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for the war to end all wars

8/6/2016 c1 Bugs Bunny
Wabbits eat carrots.
10/5/2015 c1 crazypiguy
Thought I'd check this site out again... poetry is always refreshing after studying, or more like half-studying, after a semester.

I really like the beginning. Nice use of enumeratio and leaving out spaces to jumble all the descriptors together to illustrate how the narrator's life is just as confused and jumbled. I like how she ends each train of thought with a chaotic mess of words. It really highlights how unsure she is of what to do. It better illustrates that she has lost her way and her life is blurred and monotonically declining. This is further reinforced by how the entire poem is just an entire stream of consciousness and she doesn't blurt out anything in a particular order. The only order inherent in the poem, since there are no neat stanzas or rhyme scheme or anything, is just that it gets worse the more you read on.

I especially love your play on words "the war to end all wars" alludes to world war one, referencing the catastrophic war that went nowhere (cause of stalemate trenches). It seems as if the narrator's struggle is futile. Parallelism further highlights this point as your dreams, embodied in "many things, but the things, or thing, or nothing, or everything" are all "out of reach, out of hope, out of sight, out of time". Coining your own words like "average-est" and not using any capitals (or spaces sometimes) reflects the lack of rules and inherent disorder in the narrator's life. There are no rules - not even grammar ones.

The first line almost reminds me of a poem called "Barbie Doll" by Marge Piercy. They both utilize the third person perspective to bring a surreal sense to the poem. It's almost as if you as the audience are watching helplessly as the tragedy unfolds itself. The fact that you are forced to observe from the outside makes it all the more tragic. Also, it reads like a eulogy or an old wives tale set in the past, where again the audience is given a sense of powerlessness to help. It's all written in past tense and that she's just a vague "girl who tried" but ultimately succumbed to her inner demons. It makes me feel as if I am looking over her casket at a funeral. It's quite intimate. She's already dead (not really, but we get the feeling) it seems.

It's so neat and thrilling to read through how a "smart and serious" girl in the beginning turns out to be more and more disturbed as the poem reads on, until she eventually becomes "a hope from a possibility" and "out of hope" and "one hundred times fucking infinity". It's funny - or should I say punny haha - that the narrator repeats "what the hell" and "where the hell" in two consecutive lines because she is in hell. Her life is hell. Maybe the swearing went a little overboard at the end there. Just sayin'.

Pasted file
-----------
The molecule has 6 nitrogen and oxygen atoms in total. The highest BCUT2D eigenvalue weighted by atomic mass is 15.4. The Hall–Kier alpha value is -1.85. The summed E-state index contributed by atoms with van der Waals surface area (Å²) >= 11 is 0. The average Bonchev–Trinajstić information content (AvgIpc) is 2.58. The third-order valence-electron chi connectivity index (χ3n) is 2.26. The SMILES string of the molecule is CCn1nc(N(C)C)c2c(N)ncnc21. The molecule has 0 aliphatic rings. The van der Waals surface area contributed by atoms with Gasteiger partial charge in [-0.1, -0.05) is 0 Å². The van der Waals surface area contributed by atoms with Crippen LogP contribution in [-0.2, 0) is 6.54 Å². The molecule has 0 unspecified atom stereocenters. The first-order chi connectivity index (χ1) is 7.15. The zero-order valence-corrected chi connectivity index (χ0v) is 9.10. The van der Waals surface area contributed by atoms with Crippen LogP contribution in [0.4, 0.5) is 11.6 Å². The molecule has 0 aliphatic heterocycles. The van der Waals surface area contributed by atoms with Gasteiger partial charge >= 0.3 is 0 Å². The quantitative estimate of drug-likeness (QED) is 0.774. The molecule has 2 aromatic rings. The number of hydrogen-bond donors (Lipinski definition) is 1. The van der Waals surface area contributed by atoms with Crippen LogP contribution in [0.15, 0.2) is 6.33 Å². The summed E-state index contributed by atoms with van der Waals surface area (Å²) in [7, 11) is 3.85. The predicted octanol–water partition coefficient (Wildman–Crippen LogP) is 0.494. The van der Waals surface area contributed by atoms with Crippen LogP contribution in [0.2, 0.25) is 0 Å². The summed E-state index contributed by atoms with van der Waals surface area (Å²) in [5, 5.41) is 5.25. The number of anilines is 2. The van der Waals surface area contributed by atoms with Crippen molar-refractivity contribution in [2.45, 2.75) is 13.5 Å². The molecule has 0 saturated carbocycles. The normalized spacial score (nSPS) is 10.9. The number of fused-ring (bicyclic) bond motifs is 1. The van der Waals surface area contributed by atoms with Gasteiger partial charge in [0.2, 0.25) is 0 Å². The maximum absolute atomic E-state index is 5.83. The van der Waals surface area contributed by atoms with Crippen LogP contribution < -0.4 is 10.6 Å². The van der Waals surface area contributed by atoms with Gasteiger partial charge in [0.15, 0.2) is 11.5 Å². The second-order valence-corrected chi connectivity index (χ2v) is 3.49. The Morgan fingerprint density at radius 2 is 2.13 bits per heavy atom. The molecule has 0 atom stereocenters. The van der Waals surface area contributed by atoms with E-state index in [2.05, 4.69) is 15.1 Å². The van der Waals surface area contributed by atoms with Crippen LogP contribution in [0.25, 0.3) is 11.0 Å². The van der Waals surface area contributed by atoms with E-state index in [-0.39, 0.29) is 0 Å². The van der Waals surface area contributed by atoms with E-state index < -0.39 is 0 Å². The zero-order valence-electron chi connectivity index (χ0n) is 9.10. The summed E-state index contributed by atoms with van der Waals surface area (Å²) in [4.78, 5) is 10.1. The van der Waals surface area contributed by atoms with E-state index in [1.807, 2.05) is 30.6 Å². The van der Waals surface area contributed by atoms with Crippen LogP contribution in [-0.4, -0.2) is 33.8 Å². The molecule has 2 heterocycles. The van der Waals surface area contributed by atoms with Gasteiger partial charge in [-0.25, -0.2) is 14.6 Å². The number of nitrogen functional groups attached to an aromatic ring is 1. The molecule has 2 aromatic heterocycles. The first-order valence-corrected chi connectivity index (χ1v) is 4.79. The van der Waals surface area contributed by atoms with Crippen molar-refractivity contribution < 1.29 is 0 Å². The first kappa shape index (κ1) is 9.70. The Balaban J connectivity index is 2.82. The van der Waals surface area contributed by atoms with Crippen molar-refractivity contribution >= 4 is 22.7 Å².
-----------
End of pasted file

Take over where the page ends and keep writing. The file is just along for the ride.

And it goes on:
When I read over the last words "all she has is/ herself" I held my breath for a while. All she has is herself? So it was all in her mind? Whoa. If I didn't read that last line maybe, just maybe, I would have thought she was killed (metaphorically, of course) by something else like her parental pressures or some abstract medical reason. But in fact, it was all in her mind. Her behavior cycled around and around until she eventually turned (relatively) insane. The narrator gets really crazy at the end as she swears off her head "one hundred times fucking infinity" and gives "one hundred times nothing percent". The italics and numbers emphasize that she's completely lost herself by the end. It was spiral of losing hope in her future and then beating herself up emotionally, leading her to lose more hope and beat herself up more. It's like an infinite loop with no loop invariant, it just feeds itself.

I really like this poem. Truth be told, this is my favorite of all of the ones you've written. It starts out nice and melodic but progressively gets angrier and more confused until it reaches the end. It's interesting how she may not be able to even tell reality from dreams. Continual allusion to her "dream from a future" and "an imaginary later" makes me think that maybe it's her dreams that kill her.

Maybe she is just disappointed in herself, or disappointed in her future (at least what she sees of it). Allusions to wishes, possibilities, dreams, and hope that are all somehow "out of reach" depict how her feelings about the future tear her apart. Just to be fair, I should probably write a thesis statement like my teacher taught me back in the days of high school. I probably missed a fair bit of things, but I think analyzing everything I see (like every word since this is a pretty emotionally charged poem) will write an analysis ten times longer than the poem itself.

Okay, so here it goes:
In the "war to end all wars", the Siege illustrates how losing hope is an inherently inescapable process, which when the loss of hope is tied to an individual's perception of her future, leads to an uncontrollable and self-destructive spiral. The Siege underscores the progressive, spiralling nature of losing hope and depicts the narrator's inability to distinguish reality from dream (or future).

If I had to write an essay, I'd probably use this thesis statement to write it. Not that I'd write an essay, of course. And I'm not even sure it's a good enough thesis - it's been a while since I've written an English essay okaaaayyy. But SERIOUSLY, I think this truly is an amazing work of art. I cannot reiterate how truly gifted you are of a poet. I know it may have taken you countless hours to write this one poem, but trust me when I say IT IS AMAZING AND DEFINITELY WORTH IT.

- KEEP IT UP SIEGE!

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